Here's hoping they're narcissistic enough to believe that — all the way to election day. Not because I'm a fan of the Republicans; rather, I'm a fan of the Founders. They were smart enough to design a government with inherent checks and balances, because they knew from experience (King George and all) that less government is better government (freedom being preferable to tyranny, except in the opinion of tyrants).
So here's to the return of gridlock, that wondrous absence of government "progress" that Madison took pains to design as a central feature of American governance.
Al Qaeda is "racist." That's the word from America's "post-racial president." The fact that Al Qaeda targeted innocents who happened to have dark skin, Obama says, makes Al Qaeda guilty of "racism." This is the face of unambiguous evidence that Al Qaeda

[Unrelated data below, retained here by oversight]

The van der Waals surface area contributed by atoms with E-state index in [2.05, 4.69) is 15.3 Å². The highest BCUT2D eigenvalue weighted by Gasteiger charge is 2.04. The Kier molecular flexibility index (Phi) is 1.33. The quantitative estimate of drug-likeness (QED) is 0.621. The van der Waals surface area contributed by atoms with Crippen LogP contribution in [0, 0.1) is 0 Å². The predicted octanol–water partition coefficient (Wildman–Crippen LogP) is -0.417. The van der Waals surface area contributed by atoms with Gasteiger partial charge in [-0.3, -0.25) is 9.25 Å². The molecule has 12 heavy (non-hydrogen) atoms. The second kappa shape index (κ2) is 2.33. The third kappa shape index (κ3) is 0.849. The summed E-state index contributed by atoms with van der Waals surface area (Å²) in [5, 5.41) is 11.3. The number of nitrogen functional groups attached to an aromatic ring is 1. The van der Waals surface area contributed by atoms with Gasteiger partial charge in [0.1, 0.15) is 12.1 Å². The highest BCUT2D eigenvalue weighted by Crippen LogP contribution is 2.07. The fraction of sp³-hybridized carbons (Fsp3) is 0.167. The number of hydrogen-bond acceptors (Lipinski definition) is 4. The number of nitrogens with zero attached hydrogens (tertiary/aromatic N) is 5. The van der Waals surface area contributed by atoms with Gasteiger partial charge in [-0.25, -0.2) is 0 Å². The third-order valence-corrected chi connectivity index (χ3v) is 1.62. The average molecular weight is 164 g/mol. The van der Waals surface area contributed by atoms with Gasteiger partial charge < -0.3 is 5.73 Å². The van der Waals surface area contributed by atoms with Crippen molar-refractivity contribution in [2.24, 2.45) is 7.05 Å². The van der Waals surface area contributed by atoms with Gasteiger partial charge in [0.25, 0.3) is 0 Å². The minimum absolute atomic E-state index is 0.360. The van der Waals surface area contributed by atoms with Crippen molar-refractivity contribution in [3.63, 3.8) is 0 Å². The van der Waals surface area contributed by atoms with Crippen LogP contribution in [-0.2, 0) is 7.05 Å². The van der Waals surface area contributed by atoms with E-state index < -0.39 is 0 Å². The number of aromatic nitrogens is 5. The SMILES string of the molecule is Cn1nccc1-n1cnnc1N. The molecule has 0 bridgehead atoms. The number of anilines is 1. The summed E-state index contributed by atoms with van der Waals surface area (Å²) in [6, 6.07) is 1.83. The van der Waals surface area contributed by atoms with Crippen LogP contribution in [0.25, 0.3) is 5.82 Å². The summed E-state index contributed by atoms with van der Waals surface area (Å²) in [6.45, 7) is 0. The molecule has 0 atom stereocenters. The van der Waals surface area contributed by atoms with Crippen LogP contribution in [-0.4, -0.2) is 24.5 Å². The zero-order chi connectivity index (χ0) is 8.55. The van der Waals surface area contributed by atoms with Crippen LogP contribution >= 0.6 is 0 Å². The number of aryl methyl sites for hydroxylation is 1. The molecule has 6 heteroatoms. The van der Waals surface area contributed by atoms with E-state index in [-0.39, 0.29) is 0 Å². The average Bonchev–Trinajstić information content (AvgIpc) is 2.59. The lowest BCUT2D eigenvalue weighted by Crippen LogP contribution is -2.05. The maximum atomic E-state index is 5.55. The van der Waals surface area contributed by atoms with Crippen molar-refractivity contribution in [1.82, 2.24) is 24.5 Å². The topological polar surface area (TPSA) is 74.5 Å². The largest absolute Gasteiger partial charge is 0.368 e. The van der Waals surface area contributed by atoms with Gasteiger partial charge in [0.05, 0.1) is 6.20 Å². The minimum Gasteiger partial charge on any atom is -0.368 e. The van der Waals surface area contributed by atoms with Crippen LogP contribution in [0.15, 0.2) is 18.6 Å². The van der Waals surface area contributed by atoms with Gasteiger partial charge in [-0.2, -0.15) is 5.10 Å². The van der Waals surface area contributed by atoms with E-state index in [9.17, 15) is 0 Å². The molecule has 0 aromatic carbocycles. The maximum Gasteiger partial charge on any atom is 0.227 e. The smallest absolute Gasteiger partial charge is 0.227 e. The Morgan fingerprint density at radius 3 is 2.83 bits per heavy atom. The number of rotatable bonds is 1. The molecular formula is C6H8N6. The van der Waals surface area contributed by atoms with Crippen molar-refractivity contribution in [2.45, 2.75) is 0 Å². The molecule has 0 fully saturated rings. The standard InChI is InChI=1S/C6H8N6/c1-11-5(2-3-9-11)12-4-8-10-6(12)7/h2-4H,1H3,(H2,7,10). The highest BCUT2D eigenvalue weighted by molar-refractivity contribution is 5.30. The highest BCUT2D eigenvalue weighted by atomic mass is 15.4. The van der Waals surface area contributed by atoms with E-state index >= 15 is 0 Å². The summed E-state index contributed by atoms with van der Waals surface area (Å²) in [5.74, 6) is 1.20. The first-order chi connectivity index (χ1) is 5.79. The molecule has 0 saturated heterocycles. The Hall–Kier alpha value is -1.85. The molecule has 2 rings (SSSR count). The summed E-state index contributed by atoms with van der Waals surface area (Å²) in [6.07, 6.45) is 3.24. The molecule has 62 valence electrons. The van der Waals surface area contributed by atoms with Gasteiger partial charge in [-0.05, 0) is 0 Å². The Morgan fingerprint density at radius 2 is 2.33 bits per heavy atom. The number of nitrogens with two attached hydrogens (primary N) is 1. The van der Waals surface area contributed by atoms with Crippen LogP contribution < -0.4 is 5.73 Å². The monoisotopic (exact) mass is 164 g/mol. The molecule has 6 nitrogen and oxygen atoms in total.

- masterminded the events of September 11
- deliberately used chemical weapons, including chlorine gas, in suicide bombing
- used children and female non-combatants as suicide bombers
- waged deliberate attacks using suicide bombers upon protected places, such as mosques, religious sites, hospitals, schools, and other clearly civilian targets.
Is Al Qaeda to be considered less objectionable on days when Jews and white Christians are at the top of the genocide list? Ought we cut bin Ladin some slack, provided his future death orders against all non-Muslims on Earth are free of racial preferences?
Oh, and Israel's still evil simply for trying to survive, yes?